“I beg your pardon?” said Cardiff, disconcerted. He
raised his brows in mild surprise, wondering if the old
gentleman was speaking in all earnestness or was merely in
dulging in a heavy-handed joke.

Thea had no such uncertainty. She flushed scarlet.
Appalled, she exclaimed, “Oh, no! Papa, you cannot be se
rious!”

“Be silent, girl! I am still in charge here,” said Mr.
Stafford irritably.

Cardiff looked from one to the other of the three gentle
men. All wore identical expressions of satisfaction. A small
smile of disbelief played over his mouth as a feeling of un
reality washed over him. “You surely jest, Mr. Stafford. I have no wish to wed your daughter.”

“Aye, you’ve manners enough. You’ll make my daughter
a fine husband,” said Mr. Stafford approvingly. He surveyed Lord Cardiff’s trim, well-dressed figure. “And from the look
of you, you’ve a deep enough purse that she won’t be
clothed in rags.”

“Papa, stop it!” Even to Thea’s own ears, her voice
sounded oddly strangled. Humiliation threatened to over
come her, and she pressed her hands against her hot face.

Cardiff had stiffened. He looked coldly at Mr. Stafford.
There was steel in his tone. “My apologies to the lady, but I
repeat I’ve no wish to wed your daughter, sir.”

“It makes no difference to me, my lord. You’ll be wed
and that’s my last word on it,” said Mr. Stafford brusquely.
“Philip, Thomas, you escort the gentleman and Thea on to Gretna Green and see that the knot is properly tied.”

“Yes, Papa.”

“But what are you going to do, sir?”

Mr. Stafford’s eyes glittered suddenly as renewed rage flared up. “I am going after Quarles, and when I catch him,
I shall teach him to dishonor my family. He’ll learn what it
means to slight poor Tabitha and abduct my Thea!”

The two brothers nodded unquestioning approval of their
sire’s intentions.
Cardiff felt matters were swiftly getting out of hand. “I
repeat yet again, Mr. Stafford! I am unwilling to wed your daughter. Short of bodily harm, I fail to see how you intend
to carry out your ludicrous scheme.”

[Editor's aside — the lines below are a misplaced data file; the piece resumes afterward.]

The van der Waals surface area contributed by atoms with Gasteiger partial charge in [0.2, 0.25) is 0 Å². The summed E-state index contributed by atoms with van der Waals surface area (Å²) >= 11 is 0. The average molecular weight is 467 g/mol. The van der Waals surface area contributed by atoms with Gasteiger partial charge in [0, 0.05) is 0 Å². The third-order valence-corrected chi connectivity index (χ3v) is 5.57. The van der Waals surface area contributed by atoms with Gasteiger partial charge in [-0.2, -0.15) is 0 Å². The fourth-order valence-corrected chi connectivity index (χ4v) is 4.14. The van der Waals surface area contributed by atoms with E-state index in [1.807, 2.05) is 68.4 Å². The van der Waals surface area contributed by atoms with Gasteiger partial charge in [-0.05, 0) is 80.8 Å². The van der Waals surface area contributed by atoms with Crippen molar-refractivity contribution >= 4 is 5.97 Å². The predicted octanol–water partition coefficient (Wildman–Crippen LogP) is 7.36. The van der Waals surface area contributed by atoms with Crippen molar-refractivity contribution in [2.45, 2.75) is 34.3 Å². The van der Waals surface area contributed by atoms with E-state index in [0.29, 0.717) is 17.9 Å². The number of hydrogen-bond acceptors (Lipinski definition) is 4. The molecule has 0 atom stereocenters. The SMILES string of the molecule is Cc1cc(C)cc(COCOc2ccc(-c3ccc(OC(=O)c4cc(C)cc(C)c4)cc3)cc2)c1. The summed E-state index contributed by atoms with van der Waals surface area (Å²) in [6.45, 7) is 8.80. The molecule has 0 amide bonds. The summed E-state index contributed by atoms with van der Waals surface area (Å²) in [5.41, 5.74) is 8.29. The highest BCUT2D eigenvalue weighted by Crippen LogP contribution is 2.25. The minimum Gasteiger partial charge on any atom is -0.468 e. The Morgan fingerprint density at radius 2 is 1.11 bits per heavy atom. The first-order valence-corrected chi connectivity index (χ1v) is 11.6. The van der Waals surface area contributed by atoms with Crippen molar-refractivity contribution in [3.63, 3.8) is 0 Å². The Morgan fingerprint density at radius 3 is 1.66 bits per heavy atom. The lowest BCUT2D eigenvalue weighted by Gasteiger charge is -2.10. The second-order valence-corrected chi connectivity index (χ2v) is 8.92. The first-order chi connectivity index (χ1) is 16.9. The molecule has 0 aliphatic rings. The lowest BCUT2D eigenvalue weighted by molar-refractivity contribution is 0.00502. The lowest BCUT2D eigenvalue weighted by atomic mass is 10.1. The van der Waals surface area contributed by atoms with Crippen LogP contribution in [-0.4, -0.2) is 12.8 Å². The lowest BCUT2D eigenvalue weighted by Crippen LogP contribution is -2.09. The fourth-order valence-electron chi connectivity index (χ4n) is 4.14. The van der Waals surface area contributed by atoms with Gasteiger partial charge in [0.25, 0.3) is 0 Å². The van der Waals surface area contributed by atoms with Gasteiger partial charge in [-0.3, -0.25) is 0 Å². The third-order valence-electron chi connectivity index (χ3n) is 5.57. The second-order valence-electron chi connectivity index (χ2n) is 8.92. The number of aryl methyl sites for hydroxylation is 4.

He had stepped back so that he was at angles with the
three men. His hands hung easily at his sides, but he was
tensed for action. The slightest smile touched his lips, but it did not warm his icy eyes. “I assure you, gentlemen, I shall
defend myself.”

“You’re quite right, my lord. I should have thought of
that possibility myself.” Mr. Stafford took a pistol out of his
capacious coat pocket and leveled it at Lord Cardiff.

In the sudden still silence, Thea’s appalled gasp sounded unnaturally loud.

Chapter Four

 

Lord Cardiff stared at the huge pistol, then lifted his nar
rowed eyes to Mr. Stafford’s satisfied face. He looked
contemptuously at the gentleman. His mouth tightening to a
white line, he grated, “You overreach yourself, sir.”

“You’ve little enough to say now, I see,” said Mr.
Stafford, almost jovial. He handed the pistol over to one of
his sons. “See that you keep him in your sights, Philip.
Shoot him if he attempts to escape.”

Thea made a strangled sound of protest.

“Is it loaded?” asked Philip Stafford, looking down at the
firearm he doubtfully clasped.

Mr. Stafford irritably cuffed him. “Of course it is, dolt!”

“Then I beg you will not distract your son’ s attention,
sir,” snapped Lord Cardiff, misliking how the pistol dipped
and wavered again while the black muzzle was trained in his
general direction.

Mr. Stafford gave a short laugh. “Your point is well
taken, sir! We mustn’t spoil that fine coat before you and
Thea are properly wedded. Now I shall be off.” He stumped
towards the open parlor door.

Her father’s impending exit galvanized Thea to protest. “Papa, you cannot do this!” she exclaimed, moving swiftly
to bar her sire’s path. With both hands she grabbed her fa
ther’s arm and looked up at him pleadingly. “Lord Cardiff
was kind enough to save me from Mr. Quarles. And this is
how you would reward him, Papa?”

“You’re talking all around it again, Thea,” said Mr.
Stafford, shaking his head in disapproval.

“Then let me make my meaning perfectly plain! Papa,
you cannot abuse Lord Cardiff’s good nature this way and
threaten to coerce him into marrying me! You must see how
wrong this is, Papa!” said Thea, desperate to make her father understand.

“I would have saved you soon enough, so his lordship’s good offices were superfluous, at best,” said Mr. Stafford,
waving aside such trivialities. He eyed his daughter with
some affront. “As for the rest, I am providing a handsome,
chivalrous gentleman to be your husband. What more could
you wish for?”

“What of me? Do I not have anything to say about your